Cunard Cruise

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  • Aims for big-ship luxury; still has "Golden Era" feel
  • Classic trans-Atlantic crossings as well as other itineraries
  • Afternoon tea is a white-glove affair

Queen Mary 2 was built to carry on Cunard's tradition of offering liner voyages year-round between Southampton and New York. She has thick steel plating, a strengthened and lengthened bow, and powerful engines. She has 1,300 cabins, most of which are outside, and most of them have balconies. There are eye-popping suites that top out at 2,250 square feet.

QM2 maintains the custom of assigning restaurants based on cabin accommodations. Passengers booked in the largest suites dine in the Queens Grill. Passengers booked in junior suites dine in the Princess Grill. Both grills offer single-seating service with table-side preparation. All other passengers dine in the three-story Britannia Restaurant, which offers two sittings for dinner and open sitting for breakfast and lunch. In addition there are seven other venues for meals, including the signature Todd English restaurant, open to all passengers by reservation for lunch and dinner. The large Lido Restaurant that serves buffet-style breakfasts and lunches becomes four intimate venues for dinner serving Italian, Asian and English fare, as well as a restaurant with a demonstration galley.

QM2 has the first planetarium at sea, carries Oxford dons for classroom learning and offers acting workshops with students from the Royal Academy of Dramatic Arts. A new addition to its top-notch enrichment programs is Science at Sea, a speaker series featuring prominent science writers.

This ship offers something for everyone. Tea is served by white-gloved stewards in several venues. There is a British pub, a champagne bar, stylish (and expensive) shops and a heritage trail that relates Cunard's history. The stunning two-story spa is run by Canyon Ranch. The ship is wired for Wi-Fi, and there is a computer learning center.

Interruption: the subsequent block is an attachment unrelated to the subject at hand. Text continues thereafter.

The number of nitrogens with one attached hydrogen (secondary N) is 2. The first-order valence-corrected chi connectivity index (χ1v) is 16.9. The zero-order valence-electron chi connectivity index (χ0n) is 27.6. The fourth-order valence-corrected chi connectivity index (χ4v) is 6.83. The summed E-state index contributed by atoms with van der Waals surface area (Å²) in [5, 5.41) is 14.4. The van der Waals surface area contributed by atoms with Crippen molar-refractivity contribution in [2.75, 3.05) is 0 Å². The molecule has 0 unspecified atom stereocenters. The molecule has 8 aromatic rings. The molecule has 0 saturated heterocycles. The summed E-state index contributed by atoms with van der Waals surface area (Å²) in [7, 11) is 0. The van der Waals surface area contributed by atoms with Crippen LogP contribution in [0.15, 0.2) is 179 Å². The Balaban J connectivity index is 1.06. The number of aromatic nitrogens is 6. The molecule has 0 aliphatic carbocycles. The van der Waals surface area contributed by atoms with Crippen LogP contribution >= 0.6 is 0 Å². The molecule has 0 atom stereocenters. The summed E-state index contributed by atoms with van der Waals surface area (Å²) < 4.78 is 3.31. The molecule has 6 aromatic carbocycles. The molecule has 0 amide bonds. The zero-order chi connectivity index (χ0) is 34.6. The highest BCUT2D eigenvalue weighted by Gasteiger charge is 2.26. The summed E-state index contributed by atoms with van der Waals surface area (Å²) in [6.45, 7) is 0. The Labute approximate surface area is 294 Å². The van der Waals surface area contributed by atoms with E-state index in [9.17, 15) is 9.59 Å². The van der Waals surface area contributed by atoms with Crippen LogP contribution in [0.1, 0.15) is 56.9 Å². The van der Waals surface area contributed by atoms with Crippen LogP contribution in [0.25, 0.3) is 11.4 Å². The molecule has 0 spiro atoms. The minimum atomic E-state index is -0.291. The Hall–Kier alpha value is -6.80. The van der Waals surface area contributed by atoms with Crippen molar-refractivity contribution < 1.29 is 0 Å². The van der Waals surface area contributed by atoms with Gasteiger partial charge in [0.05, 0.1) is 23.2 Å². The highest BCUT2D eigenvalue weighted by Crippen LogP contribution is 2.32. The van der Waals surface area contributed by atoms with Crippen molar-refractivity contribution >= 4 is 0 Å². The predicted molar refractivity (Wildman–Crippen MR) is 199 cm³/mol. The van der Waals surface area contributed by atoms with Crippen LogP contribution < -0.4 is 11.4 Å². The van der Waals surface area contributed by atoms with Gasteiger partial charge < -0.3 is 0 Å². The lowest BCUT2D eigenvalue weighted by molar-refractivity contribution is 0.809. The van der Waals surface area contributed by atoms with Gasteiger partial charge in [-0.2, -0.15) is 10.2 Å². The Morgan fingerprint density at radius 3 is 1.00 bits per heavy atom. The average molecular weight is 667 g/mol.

Queen Victoria and Queen Elizabeth capitalise heavily on the rich heritage of Cunard -- but as newer cruise ships, they also offer all the modern amenities expected. Both have lavish suites of some 2,000 square feet overlooking the stern -- and even standard accommodations are spacious and pleasantly furnished (in contrast to the more basic cabins found on ocean liners of old).

Continuing a well-established Cunard tradition, the passengers in the best cabins dine in the single sitting Queens Grill and Princess Grill restaurants. They also share a lounge and an outer deck area, where the meals can be taken al fresco in good weather.

For those in standard accommodations, the two-deck-high Britannia restaurant can serve up to 800 diners at once. Here you have the choice of first or second seating for dinner, but lunch and breakfast are open seating. A separate British pub serves grub like cottage pie and bangers and mash at lunchtime.

Other dining options include the Lido buffet, which serves breakfast and lunch, and Todd English (Queen Victoria) and The Verandah (Queen Elizabeth), additional for-fee venues for lunch and dinner.

On the sister ships, afternoon tea is a white-glove affair served in the lovely two-deck-high Queens Room. The ceremony is a throwback to an altogether grander age of travel and represents Cunard's commitment to its heritage.

As of November 2011, all three Cunard ships were re-flagged from Southampton, U.K., to Hamilton, Bermuda, allowing the line to conduct onboard weddings at sea. The wedding program began in 2012 after the world cruise season. 

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